Operators reveal their plans following Vivarail collapse


The future of the various train fleets affected by the collapse of Vivarail has been clarified in recent weeks as administrators work to wind up the affairs of the failed train builder and battery technology company.

The project to trial FastCharge battery technology by GWR on the Greenford branch, using a three-coach Class 230 train, is set to proceed after the operator agreed to purchase intellectual property, rolling stock and equipment relating to the development of high-performance battery and FastCharge technology. GWR has also employed nine former Vivarail staff to assist with the delivery of the project. GWR

Great Western Railway has announced that it has completed the purchase of a number of Vivarail assets, which will allow its plans to trial Vivarail’s FastCharge technology on its branch line from West Ealing to Greenford.

GWR has agreed contracts to buy intellectual property, rolling stock and equipment relating to the development of high-performance battery and FastCharge technology, which it says is designed to support the wider introduction of battery-powered trains on the UK’s rail network. Nine former Vivarail staff have been employed by GWR to support the trials and project development.

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GWR was due to launch the trial using battery-powered 230001 earlier this year, but this was subsequently delayed when Vivarail appointed administrators in December. A new date for the start of the trials of the train on the Greenford branch is yet to be announced.

GWR engineering director Simon Green said: “We’ve been working closely with the Vivarail team on this exciting project for some time and we are delighted to step in and make sure its important work can continue.

“There have clearly been some setbacks that mean we will need to review the existing plans and timescales, but we will continue to work with Network Rail and the Department for Transport to get the project back on track.

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“This work is a key part of our commitment to reduce the carbon emissions of our train fleet, with a view to removing all diesel-only traction from the network by 2040, in line with the Government’s Transport Decarbonisation Plan.”

As reported in the last issue of Railways Illustrated, the first movements of Transport for Wales Class 230s since Vivarail entered administration took place on February 14, with 230008/010 operating a number of trips on the Borderlands Line between Bidston and Wrexham.

TfW owns five Vivarail three-car hybrid diesel and battery-powered Class 230s, 230006-230010, which it purchased for use on the Borderlands Line between Bidston and Wrexham, although their introduction into service has been extensively delayed. Driver training on the fleet ceased immediately upon the administration process commencing, while TfW evaluated what effect the process would have on the operation and maintenance of the trains.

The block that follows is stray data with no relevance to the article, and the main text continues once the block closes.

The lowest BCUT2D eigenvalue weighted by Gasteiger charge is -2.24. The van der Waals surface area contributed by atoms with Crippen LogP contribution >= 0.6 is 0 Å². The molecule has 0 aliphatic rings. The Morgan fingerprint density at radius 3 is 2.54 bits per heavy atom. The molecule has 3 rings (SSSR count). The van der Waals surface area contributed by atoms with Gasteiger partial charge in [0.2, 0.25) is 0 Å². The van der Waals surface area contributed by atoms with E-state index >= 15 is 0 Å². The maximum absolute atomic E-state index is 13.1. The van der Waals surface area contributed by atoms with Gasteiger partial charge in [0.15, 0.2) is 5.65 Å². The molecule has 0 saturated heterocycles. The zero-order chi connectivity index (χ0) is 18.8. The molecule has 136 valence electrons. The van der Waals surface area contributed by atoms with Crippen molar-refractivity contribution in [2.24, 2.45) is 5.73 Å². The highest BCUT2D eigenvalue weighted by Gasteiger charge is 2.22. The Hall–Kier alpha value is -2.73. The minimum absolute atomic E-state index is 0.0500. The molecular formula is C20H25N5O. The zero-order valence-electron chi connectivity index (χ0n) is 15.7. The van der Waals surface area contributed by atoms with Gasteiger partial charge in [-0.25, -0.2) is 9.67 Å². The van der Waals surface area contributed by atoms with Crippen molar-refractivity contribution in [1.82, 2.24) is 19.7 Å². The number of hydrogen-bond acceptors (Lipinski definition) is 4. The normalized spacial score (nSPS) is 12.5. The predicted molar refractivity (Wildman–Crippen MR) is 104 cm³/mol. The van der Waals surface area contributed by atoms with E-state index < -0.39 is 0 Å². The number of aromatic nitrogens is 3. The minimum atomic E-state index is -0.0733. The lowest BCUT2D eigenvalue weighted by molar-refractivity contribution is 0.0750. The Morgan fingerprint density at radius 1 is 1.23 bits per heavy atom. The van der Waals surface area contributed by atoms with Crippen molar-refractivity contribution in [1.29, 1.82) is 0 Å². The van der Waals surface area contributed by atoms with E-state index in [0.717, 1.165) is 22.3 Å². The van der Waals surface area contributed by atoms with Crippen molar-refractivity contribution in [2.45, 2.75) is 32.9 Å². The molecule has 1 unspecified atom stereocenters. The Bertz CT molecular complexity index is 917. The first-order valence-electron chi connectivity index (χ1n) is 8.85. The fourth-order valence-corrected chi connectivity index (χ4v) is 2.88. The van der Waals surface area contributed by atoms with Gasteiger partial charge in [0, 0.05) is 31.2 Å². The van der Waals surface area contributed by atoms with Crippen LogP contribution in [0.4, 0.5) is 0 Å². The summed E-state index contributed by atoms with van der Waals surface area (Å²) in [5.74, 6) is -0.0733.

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A Transport for Wales spokesperson said: “TfW has now established a maintenance team at Birkenhead North depot to support the operation of the Class 230 fleet. As a result, testing and driver training has now recommenced on the Wrexham-Bidston route.

“We are aiming for the Class 230s to enter passenger service in the spring. Exact timing will depend on progress with driver training and the ability to source all adequate spares, but good progress is being made.”

However, users of London Northwestern Railway’s Marston Vale route between Bedford and Bletchley will not see the three Class 230 trains that were in use on the line prior to Vivarail going into administration return to service. LNR has discounted the possibility of reinstating the trains – which were previously maintained at Bletchley by Vivarail staff – onto the 16-mile line which they had worked since May 2019.

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A rail replacement bus service continues to run on the route and this will remain in place until suitable replacement trains, expected to be Class 150/2s cascaded from Northern, can be released to LNR.

The size of station platforms and signalling arrangements on the route restricts the type of trains that can currently be used on the line. 

The other operator of former Vivarail trains is South Western Railway, which operates five Class 484 two-car third-rail electric multiple units on Island Line on the Isle of Wight.

These trains have continued to operate, with the Class 484s maintained by SWR engineers, and Vivarail was previously used for technical support and the supply of certain spare components.

Vivarail D-Stock Train Status – March 2023
230001Great Western RailwayDestined for Greenford branch FastCharge trials
230002Pop-Up Metro, AmericaExported
230003-005Off-leaseFor disposal by Vivarail administrators
230006-010Transport for Wales RailDriver training, ahead of entry into service
230011Pop-Up Metro, AmericaExported
484001-005South Western RailwayIn service on Island Line

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